Hands up if you know how many runs South Africa won the third Test against Australia by? Or if you knew what the score was on day three? Or if, prior to Saturday, you knew there was a third Test going on?
Australia ball-tampering row: What is it and why is it so serious?
Whatever your view on the ball-tampering saga - funny, pathetic, reprehensible or a mix of all three - it's impossible to deny it has overshadowed a potentially great series.
Captain Steve Smith and Cameron Bancroft's admission on Saturday that Australia had a premeditated plan to tamper with the ball turned the Test into a circus.
The two have been sanctioned by the International Cricket Council, but that will only be the beginning of the fall-out.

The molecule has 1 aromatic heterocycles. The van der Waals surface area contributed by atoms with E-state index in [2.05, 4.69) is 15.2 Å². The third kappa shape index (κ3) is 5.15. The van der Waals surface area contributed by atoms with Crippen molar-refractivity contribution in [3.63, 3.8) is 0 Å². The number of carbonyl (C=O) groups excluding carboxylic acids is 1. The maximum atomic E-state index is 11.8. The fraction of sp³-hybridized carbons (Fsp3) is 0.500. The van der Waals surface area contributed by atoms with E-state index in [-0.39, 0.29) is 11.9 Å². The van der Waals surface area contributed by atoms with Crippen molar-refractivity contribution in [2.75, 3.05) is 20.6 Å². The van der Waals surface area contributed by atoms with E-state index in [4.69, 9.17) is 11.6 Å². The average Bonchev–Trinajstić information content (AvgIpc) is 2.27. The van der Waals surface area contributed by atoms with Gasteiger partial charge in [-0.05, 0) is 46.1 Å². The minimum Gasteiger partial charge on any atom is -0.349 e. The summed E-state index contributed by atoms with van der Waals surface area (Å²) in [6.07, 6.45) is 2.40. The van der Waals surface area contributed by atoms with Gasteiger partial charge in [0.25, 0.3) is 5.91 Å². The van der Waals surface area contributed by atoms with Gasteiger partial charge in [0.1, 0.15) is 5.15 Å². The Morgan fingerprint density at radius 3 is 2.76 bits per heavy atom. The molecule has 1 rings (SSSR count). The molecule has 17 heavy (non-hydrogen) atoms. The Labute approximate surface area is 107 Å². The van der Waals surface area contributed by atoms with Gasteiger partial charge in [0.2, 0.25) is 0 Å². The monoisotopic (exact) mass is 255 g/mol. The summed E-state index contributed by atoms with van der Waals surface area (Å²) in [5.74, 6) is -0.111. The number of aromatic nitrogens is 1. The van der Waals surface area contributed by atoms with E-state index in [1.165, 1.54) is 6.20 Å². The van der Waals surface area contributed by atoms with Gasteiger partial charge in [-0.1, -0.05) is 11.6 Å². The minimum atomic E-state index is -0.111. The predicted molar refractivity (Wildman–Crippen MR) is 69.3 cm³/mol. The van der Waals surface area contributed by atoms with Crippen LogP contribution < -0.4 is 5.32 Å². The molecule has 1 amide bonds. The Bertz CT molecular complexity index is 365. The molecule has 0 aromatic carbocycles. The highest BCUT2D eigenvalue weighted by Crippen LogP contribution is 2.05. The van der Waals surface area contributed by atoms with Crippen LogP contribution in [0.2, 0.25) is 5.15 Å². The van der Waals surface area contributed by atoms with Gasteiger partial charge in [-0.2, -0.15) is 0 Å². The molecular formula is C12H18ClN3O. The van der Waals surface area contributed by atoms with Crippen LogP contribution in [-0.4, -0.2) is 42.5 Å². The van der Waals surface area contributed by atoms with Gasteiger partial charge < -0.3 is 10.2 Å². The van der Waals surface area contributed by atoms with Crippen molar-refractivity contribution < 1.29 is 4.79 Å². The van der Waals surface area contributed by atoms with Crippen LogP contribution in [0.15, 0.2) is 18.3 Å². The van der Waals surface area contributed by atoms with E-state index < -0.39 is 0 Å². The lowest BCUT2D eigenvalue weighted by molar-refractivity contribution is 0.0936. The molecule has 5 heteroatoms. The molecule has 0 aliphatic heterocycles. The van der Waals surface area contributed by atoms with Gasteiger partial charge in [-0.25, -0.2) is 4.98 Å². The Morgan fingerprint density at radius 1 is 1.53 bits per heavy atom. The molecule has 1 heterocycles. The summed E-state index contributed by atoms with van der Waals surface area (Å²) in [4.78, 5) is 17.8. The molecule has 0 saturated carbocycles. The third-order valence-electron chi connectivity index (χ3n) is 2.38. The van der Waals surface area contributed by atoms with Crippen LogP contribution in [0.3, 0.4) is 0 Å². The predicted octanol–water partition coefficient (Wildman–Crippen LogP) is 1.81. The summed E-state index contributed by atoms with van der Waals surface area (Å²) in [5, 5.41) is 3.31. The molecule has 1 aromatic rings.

So what is the reason for ball-tampering? Is it as serious as it has been made out to be? And have Australia, with their talk of "the line" and knowing where it's drawn, brought extra scorn on themselves?
Australia's ball-tampering 'a massive kick in the nuts' for fans - Flintoff
What is ball-tampering?
Level two offences - of which Smith and Bancroft were found guilty - are serious. There are four levels under the ICC's code of conduct, which takes guidance from a cricket committee that includes former players and umpiring representatives, with four being the highest in terms of severity.
And ball-tampering - which often results in a team being able to utilise reverse swing, where the ball moves through the air at high speed towards a batsman - happens more often than people realise.
Roughing up one side of the ball can be achieved by, say, a fielder out on the boundary throwing the ball in on the bounce into a rough part of the square. Sometimes, those stationed close might bounce the ball to the keeper.
While throwing the ball on the bounce is not illegal, umpires are quick to warn a fielding side if they believe it is being done to alter the state of the ball.